Sir George Elliot
Sir George Elliot
by Sir George Hayter
oil on millboard, 1834
13 3/8 in. x 10 1/2 in. (340 mm x 267 mm)
Given by Queen Mary, 1931
Click on the links below to find out more:
Sitterback to top
- Sir George Elliot (1784-1863), Admiral and politician; MP for Roxburghshire. Sitter in 5 portraits.
Artistback to top
- Sir George Hayter (1792-1871), Portrait and history painter; son of Charles Hayter. Artist associated with 198 portraits, Sitter associated with 16 portraits.
This portraitback to top
In the finished painting Elliot is seated on the Whig side, next to Lord Breadalbane who is addressing the House. As a young man Elliot was present at the battles of Cape St Vincent and the Nile and was highly esteemed by Nelson. At the time this sketch was made in 1834 he was secretary of the admiralty, becoming commander-in-chief at the Cape of Good Hope in 1837.
Linked publicationsback to top
- Ormond, Richard, Early Victorian Portraits, 1973, p. 160
- Saywell, David; Simon, Jacob, Complete Illustrated Catalogue, 2004, p. 205
Linked displays and exhibitionsback to top
- The House of Lords and the House of Commons (1 July 2000 - 1 January 2001)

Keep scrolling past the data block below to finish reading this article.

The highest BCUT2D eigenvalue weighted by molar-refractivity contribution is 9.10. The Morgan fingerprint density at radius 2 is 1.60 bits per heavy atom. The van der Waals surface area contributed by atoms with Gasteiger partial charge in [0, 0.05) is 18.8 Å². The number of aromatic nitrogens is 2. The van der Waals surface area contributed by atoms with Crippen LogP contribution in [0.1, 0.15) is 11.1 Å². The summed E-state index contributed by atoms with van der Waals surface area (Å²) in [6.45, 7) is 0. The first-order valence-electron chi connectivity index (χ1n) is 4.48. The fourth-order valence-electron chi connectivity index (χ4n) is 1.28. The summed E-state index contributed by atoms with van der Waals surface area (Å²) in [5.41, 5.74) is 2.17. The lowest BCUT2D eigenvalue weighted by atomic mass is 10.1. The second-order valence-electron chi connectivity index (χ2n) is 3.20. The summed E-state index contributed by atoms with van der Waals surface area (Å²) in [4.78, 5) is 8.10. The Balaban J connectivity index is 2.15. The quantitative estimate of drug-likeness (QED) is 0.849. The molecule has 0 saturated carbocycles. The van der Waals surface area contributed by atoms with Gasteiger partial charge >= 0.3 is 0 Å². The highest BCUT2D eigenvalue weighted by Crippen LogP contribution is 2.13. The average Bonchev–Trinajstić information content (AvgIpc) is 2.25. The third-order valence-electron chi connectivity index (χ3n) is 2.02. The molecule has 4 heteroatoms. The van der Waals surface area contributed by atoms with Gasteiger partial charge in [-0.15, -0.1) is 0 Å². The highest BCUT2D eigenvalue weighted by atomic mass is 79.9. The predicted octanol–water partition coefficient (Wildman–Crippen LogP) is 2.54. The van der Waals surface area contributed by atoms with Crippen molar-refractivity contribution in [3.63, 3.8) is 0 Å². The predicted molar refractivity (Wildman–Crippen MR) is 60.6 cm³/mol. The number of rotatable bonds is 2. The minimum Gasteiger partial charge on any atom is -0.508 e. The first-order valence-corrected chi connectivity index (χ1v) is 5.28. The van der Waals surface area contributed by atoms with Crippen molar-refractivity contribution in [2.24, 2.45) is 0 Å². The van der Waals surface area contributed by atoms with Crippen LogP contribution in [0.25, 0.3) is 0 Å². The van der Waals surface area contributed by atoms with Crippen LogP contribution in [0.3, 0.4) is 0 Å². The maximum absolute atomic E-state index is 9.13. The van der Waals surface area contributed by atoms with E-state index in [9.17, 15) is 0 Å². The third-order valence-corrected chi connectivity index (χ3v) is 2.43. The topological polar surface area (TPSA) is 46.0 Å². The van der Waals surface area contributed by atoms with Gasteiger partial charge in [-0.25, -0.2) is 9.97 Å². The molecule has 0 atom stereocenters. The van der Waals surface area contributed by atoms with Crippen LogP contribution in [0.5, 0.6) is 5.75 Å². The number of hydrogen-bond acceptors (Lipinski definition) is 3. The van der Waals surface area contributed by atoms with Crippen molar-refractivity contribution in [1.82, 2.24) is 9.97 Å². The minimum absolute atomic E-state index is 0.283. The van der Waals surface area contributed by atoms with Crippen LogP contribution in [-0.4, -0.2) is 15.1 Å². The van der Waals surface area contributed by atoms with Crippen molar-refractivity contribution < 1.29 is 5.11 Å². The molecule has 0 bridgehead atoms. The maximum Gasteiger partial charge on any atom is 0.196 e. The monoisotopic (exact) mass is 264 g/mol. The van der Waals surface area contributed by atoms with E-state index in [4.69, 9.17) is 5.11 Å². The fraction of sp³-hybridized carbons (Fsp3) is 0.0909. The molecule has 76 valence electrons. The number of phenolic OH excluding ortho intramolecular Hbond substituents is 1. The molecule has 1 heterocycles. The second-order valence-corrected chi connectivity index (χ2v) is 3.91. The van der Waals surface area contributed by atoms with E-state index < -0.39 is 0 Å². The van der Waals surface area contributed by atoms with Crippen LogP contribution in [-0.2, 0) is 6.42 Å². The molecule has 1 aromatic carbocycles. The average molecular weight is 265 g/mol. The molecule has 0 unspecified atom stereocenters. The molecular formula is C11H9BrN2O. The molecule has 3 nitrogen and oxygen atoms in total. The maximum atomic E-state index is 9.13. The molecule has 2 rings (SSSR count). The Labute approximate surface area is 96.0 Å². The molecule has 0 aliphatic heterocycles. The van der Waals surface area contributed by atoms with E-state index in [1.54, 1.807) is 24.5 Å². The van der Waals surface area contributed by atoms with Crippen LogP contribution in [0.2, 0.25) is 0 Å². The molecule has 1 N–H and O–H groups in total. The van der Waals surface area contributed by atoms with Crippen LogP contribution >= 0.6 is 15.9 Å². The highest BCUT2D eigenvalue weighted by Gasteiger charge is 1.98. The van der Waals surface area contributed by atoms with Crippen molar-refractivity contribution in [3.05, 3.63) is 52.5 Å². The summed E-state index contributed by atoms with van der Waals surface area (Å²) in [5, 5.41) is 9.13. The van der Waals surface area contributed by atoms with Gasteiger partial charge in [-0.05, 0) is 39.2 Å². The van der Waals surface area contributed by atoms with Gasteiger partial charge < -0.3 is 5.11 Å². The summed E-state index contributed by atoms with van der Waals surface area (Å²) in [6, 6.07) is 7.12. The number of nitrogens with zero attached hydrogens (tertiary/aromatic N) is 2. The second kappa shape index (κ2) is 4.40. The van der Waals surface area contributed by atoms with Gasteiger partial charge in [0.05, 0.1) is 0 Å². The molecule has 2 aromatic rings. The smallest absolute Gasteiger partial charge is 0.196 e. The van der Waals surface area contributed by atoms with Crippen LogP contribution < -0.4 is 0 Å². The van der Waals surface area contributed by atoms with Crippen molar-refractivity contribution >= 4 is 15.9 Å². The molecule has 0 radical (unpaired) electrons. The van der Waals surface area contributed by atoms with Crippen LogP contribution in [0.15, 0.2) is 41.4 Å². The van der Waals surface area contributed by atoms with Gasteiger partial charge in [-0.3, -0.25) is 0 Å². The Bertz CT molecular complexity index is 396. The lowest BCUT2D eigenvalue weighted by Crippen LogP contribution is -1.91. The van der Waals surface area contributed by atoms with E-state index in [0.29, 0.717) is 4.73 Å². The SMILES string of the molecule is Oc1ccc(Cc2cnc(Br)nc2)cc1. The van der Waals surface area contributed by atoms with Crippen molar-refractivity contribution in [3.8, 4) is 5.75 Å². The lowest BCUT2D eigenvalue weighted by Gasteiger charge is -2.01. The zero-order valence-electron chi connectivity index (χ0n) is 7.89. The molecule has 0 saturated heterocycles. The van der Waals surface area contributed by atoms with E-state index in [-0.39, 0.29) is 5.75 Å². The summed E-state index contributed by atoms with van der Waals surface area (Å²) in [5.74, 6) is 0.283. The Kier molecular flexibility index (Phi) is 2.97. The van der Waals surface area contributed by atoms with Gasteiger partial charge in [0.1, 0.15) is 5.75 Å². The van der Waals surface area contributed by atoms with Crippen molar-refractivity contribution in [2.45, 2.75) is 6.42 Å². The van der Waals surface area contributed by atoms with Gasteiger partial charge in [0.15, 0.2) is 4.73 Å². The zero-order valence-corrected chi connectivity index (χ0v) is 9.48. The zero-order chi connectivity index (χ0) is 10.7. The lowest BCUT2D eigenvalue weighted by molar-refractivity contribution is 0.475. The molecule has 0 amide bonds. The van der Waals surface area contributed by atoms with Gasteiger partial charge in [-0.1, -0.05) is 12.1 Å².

Events of 1834back to top
Current affairsSir Robert Peel, Tory, replaces Whig Lord Melbourne as Prime Minister, promising measured reform in a shift from reactionary 'Tory' to more measured 'Conservative' politics (he had voted for the 1832 Reform Act).
Trial of Tolpuddle Martyrs, six labourers transported to Australia after trying to raise funds for workers in need by forming a Friendly Society.
Art and scienceCharles Babbage's invents the Analytic Machine. Considered to be the forerunner to the modern computer, the machine was able to make automatic mathematical calculations.
Edward Bulwer-Lytton publishes his hugely popular, but now largely neglected, novel Last Days of Pompeii, set in the Italian city at the time of Mount Vesuvius' eruption in 79AD.
InternationalDom Miguel I, King of Portugal, is defeated by his brother Pedro IV, in the Portuguese civil war.
Slavery is abolished in the British dominions, although slaves still working are indentured to their former owners in an 'apprenticeship' system; the philanthropist Joseph Sturge was a prominent critic of the policy, which was abolished in 1838. Whilst slave owners received compensation, slaves received nothing.